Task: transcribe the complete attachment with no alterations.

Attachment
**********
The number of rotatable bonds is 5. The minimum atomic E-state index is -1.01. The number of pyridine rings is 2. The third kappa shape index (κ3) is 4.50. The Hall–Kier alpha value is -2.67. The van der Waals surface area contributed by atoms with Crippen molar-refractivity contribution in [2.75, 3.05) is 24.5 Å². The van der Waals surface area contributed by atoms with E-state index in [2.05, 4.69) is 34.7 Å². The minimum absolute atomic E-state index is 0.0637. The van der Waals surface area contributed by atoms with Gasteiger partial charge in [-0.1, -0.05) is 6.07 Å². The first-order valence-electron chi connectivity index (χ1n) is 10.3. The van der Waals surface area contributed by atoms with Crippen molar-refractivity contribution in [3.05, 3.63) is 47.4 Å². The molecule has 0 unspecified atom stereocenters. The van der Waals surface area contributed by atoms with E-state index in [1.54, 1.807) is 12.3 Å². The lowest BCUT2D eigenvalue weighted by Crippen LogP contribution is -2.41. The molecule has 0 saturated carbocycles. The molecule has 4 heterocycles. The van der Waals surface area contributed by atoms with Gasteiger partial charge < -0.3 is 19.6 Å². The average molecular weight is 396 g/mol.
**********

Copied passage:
The number of rotatable bonds is 5. The minimum atomic E-state index is -1.01. The number of pyridine rings is 2. The third kappa shape index (κ3) is 4.50. The Hall–Kier alpha value is -2.67. The van der Waals surface area contributed by atoms with Crippen molar-refractivity contribution in [2.75, 3.05) is 24.5 Å². The van der Waals surface area contributed by atoms with E-state index in [2.05, 4.69) is 34.7 Å². The minimum absolute atomic E-state index is 0.0637. The van der Waals surface area contributed by atoms with Gasteiger partial charge in [-0.1, -0.05) is 6.07 Å². The first-order valence-electron chi connectivity index (χ1n) is 10.3. The van der Waals surface area contributed by atoms with Crippen molar-refractivity contribution in [3.05, 3.63) is 47.4 Å². The molecule has 0 unspecified atom stereocenters. The van der Waals surface area contributed by atoms with E-state index in [1.54, 1.807) is 12.3 Å². The lowest BCUT2D eigenvalue weighted by Crippen LogP contribution is -2.41. The molecule has 0 saturated carbocycles. The molecule has 4 heterocycles. The van der Waals surface area contributed by atoms with Gasteiger partial charge < -0.3 is 19.6 Å². The average molecular weight is 396 g/mol.